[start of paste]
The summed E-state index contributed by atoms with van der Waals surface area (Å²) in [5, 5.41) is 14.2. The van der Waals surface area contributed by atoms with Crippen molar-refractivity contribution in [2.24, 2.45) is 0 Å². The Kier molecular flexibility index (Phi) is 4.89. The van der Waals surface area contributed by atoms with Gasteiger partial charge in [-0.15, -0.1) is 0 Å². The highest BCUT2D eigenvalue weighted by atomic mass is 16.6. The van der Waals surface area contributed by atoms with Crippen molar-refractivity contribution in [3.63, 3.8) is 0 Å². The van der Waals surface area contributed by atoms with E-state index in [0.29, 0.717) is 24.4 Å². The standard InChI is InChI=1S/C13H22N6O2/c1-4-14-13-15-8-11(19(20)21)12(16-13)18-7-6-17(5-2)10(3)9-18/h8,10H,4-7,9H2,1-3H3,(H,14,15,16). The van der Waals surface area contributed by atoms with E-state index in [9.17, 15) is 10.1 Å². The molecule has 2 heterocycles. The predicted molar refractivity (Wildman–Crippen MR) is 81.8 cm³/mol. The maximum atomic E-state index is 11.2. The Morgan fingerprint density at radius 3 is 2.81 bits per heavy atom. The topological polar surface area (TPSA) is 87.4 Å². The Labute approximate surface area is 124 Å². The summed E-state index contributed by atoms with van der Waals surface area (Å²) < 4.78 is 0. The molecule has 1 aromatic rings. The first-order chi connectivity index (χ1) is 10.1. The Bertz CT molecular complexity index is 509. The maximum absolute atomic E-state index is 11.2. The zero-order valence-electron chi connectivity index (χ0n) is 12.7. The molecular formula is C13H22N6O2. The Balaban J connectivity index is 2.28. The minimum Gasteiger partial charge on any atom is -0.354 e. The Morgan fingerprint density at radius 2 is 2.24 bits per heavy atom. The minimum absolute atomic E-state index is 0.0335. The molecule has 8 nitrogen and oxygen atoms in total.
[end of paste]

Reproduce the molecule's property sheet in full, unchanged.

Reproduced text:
The summed E-state index contributed by atoms with van der Waals surface area (Å²) in [5, 5.41) is 14.2. The van der Waals surface area contributed by atoms with Crippen molar-refractivity contribution in [2.24, 2.45) is 0 Å². The Kier molecular flexibility index (Phi) is 4.89. The van der Waals surface area contributed by atoms with Gasteiger partial charge in [-0.15, -0.1) is 0 Å². The highest BCUT2D eigenvalue weighted by atomic mass is 16.6. The van der Waals surface area contributed by atoms with Crippen molar-refractivity contribution in [3.63, 3.8) is 0 Å². The van der Waals surface area contributed by atoms with E-state index in [0.29, 0.717) is 24.4 Å². The standard InChI is InChI=1S/C13H22N6O2/c1-4-14-13-15-8-11(19(20)21)12(16-13)18-7-6-17(5-2)10(3)9-18/h8,10H,4-7,9H2,1-3H3,(H,14,15,16). The van der Waals surface area contributed by atoms with E-state index in [9.17, 15) is 10.1 Å². The molecule has 2 heterocycles. The predicted molar refractivity (Wildman–Crippen MR) is 81.8 cm³/mol. The maximum atomic E-state index is 11.2. The Morgan fingerprint density at radius 3 is 2.81 bits per heavy atom. The topological polar surface area (TPSA) is 87.4 Å². The Labute approximate surface area is 124 Å². The summed E-state index contributed by atoms with van der Waals surface area (Å²) < 4.78 is 0. The molecule has 1 aromatic rings. The first-order chi connectivity index (χ1) is 10.1. The Bertz CT molecular complexity index is 509. The maximum absolute atomic E-state index is 11.2. The zero-order valence-electron chi connectivity index (χ0n) is 12.7. The molecular formula is C13H22N6O2. The Balaban J connectivity index is 2.28. The minimum Gasteiger partial charge on any atom is -0.354 e. The Morgan fingerprint density at radius 2 is 2.24 bits per heavy atom. The minimum absolute atomic E-state index is 0.0335. The molecule has 8 nitrogen and oxygen atoms in total.